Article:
From technique to creativity
Technique is not the whole story. The second part of the workshop was dedicated to the other face of the medal: creativity. “If I see you just standing in one spot, clicking the button of the camera when we go shoot as a group I will let you know it will be a boring shot,” warned Dave. “Well, I guess I’ll have to think to some sort of punishment. You’ll have to engage yourselves!” What Dave wants the group to understand is the concept of the ‘privileged moment’: the camera is a magic device that translates what is going on in the photographers’ hearts and minds into the hearts and minds of others. “A picture can communicate across space and time, it is frozen time and with it we get to experience what a photographer felt, experienced and understood in a specific circumstance”. He shows the kids shots taken during the war in Bosnia: two hands reaching one another across a barbed wire fence. Everybody stared at it, proving the concept effectively.
The other main take-away of this second part of the workshop was the concept of the ‘decisive moment’. A bike in the streets captured exactly before it turns around the corner and disappears. As an example: a picture of a man and a woman who kiss outside a café: what makes the shot amazing is the ability to capture the exact moment when their dog looks up at the couple. While pictures are still in comparison to film, we can insert movement and time in them to tell a story.
Step 3: See, don’t look
Shifting and fidgeting began. “I think Friday is going to be a difficult day,” Dave jokingly commented. “Does anyone need a moment to stretch or take a quick break?” The next lesson was fittingly interactive. A good photo has to compel the observer to see something. In order to get this message across, Dave included optical games for the class to observe and comment on. We can play with the effects that human minds perceive, and it is possible to create great results with the most simple subject.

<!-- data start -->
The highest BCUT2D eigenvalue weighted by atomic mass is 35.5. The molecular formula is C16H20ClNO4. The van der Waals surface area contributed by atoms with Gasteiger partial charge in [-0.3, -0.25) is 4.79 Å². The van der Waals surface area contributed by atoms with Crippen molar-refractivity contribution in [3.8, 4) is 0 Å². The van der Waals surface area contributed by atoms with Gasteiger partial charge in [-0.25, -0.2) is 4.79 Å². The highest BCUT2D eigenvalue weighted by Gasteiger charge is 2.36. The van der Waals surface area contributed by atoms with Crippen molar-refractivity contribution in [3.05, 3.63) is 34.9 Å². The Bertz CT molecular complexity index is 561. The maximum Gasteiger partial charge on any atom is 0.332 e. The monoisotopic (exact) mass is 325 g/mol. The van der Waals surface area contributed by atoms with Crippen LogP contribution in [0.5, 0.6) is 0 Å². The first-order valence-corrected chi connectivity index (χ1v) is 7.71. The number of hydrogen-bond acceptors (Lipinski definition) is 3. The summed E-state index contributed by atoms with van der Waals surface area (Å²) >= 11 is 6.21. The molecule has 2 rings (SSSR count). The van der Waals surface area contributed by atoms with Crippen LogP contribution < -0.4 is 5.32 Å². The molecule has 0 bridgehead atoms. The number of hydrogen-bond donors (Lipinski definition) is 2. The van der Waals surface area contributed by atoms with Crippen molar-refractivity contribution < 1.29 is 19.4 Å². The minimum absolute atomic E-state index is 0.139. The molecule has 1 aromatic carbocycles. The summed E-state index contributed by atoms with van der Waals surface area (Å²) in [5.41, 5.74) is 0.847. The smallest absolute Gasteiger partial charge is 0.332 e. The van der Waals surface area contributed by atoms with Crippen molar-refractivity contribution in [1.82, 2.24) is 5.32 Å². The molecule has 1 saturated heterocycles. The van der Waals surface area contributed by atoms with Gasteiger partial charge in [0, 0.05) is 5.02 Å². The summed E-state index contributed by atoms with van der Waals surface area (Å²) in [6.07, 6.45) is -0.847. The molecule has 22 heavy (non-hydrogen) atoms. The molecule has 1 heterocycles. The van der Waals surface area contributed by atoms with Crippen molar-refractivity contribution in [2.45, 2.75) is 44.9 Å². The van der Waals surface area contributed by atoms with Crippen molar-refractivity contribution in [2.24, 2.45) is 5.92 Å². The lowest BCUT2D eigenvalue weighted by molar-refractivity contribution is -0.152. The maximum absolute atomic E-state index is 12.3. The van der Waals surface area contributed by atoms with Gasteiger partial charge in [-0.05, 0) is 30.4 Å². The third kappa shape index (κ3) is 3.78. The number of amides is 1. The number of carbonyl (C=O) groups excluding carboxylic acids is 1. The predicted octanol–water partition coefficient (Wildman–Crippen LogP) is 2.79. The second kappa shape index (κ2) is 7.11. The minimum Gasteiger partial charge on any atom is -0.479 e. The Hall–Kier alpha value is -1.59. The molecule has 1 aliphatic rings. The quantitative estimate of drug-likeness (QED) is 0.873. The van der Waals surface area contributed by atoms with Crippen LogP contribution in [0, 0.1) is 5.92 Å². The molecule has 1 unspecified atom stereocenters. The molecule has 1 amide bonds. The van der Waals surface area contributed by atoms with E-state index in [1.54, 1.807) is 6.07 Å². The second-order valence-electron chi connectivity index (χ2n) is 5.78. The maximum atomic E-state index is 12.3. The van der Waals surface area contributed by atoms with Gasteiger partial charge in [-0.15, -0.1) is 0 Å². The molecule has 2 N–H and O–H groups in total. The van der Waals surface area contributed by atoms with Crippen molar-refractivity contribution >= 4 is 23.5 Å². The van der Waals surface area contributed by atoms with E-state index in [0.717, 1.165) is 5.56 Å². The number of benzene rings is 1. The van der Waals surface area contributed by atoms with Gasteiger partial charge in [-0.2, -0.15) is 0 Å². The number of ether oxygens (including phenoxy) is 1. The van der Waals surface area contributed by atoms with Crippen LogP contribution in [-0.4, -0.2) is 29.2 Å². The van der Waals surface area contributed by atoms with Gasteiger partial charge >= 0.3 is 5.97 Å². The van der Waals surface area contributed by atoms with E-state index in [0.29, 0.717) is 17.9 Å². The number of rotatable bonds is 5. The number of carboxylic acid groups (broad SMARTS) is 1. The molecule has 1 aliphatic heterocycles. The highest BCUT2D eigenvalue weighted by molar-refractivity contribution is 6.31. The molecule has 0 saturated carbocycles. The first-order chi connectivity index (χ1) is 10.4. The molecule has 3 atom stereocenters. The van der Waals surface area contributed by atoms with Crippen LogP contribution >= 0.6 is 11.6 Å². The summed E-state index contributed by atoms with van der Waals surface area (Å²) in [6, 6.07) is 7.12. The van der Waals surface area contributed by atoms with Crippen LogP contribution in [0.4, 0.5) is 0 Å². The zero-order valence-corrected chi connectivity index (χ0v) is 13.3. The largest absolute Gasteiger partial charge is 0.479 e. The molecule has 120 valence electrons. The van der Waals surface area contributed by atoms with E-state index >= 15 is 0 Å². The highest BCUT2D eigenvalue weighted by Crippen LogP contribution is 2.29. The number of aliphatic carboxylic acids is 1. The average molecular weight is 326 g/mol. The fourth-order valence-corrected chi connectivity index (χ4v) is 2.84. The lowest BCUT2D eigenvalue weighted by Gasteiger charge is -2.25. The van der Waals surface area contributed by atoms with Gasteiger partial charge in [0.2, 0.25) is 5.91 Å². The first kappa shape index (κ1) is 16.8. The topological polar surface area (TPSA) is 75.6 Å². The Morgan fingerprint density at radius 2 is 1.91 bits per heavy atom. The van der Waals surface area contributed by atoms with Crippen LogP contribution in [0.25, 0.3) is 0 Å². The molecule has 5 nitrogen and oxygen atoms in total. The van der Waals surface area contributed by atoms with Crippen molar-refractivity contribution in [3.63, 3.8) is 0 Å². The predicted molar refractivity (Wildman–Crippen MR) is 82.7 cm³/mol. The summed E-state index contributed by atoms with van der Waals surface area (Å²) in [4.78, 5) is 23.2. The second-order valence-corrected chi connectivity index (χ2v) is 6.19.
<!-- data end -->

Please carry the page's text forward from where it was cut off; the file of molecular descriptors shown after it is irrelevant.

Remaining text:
The class reacted with enthusiasm to all the exciting activities proposed, but the challenge that Dave hoped to leave the participants with is not to merely look around, but to see, which is a very different process. Dave explained to the class that we live in a world saturated with images and pictures: but even in a simple shot of a daisy, a good photographer would make somebody see something that he had never seen before.
Step 4: the task for the week
For how interesting and unique this workshop was, we were still at school. And this provides a legitimate ground for one of the scariest words a student can hear: homework.
By next week the students will first have to find three images that they believe to be powerful, that make them stop, look and see something. Then they will have to tailor down the analysis to their favourite one, bring it to the class and explain what is unique about it.
It’s time to see what this lesson left them, but most of all it is time for them to gain confidence in exposing something personal. Group cohesion and harmony will be essential to build a safe playground for their voices to speak, and to help them building their visual literacy, each one of them with his or her own language. “Be prepared to share and talk about your photos. This will be a safe space for everyone,” said Dave reassuringly.
More Ibalis Coming Soon
Next week the kids from Muizenberg High School will take on further challenges. The class will include a part of lecturing, but they will also get to practice with their cameras. Dave thanked the class again for their commitment and their attention, and left them with a final encouraging remark, a tip to constantly keep in mind: don’t look, see. And most of all, engage.